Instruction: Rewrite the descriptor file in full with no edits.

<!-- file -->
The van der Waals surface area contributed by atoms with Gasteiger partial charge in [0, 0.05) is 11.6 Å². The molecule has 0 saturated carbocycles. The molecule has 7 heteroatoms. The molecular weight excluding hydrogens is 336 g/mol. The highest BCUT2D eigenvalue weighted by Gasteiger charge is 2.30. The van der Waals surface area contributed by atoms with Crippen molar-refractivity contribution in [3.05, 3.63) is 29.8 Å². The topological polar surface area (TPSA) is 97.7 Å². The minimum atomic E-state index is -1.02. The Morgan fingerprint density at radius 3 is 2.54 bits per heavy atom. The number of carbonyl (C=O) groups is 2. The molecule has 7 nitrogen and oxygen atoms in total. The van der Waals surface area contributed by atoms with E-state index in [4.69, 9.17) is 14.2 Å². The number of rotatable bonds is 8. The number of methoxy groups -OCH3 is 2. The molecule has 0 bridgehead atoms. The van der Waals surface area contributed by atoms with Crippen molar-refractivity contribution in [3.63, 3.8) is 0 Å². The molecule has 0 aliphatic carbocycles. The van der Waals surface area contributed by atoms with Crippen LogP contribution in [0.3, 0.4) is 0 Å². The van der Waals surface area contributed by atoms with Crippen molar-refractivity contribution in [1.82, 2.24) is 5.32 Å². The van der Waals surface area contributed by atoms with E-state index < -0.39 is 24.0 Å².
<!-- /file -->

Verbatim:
The van der Waals surface area contributed by atoms with Gasteiger partial charge in [0, 0.05) is 11.6 Å². The molecule has 0 saturated carbocycles. The molecule has 7 heteroatoms. The molecular weight excluding hydrogens is 336 g/mol. The highest BCUT2D eigenvalue weighted by Gasteiger charge is 2.30. The van der Waals surface area contributed by atoms with Crippen molar-refractivity contribution in [3.05, 3.63) is 29.8 Å². The topological polar surface area (TPSA) is 97.7 Å². The minimum atomic E-state index is -1.02. The Morgan fingerprint density at radius 3 is 2.54 bits per heavy atom. The number of carbonyl (C=O) groups is 2. The molecule has 7 nitrogen and oxygen atoms in total. The van der Waals surface area contributed by atoms with E-state index in [4.69, 9.17) is 14.2 Å². The number of rotatable bonds is 8. The number of methoxy groups -OCH3 is 2. The molecule has 0 bridgehead atoms. The van der Waals surface area contributed by atoms with Crippen molar-refractivity contribution in [3.63, 3.8) is 0 Å². The molecule has 0 aliphatic carbocycles. The van der Waals surface area contributed by atoms with Crippen LogP contribution in [0.3, 0.4) is 0 Å². The van der Waals surface area contributed by atoms with Crippen molar-refractivity contribution in [1.82, 2.24) is 5.32 Å². The van der Waals surface area contributed by atoms with E-state index < -0.39 is 24.0 Å².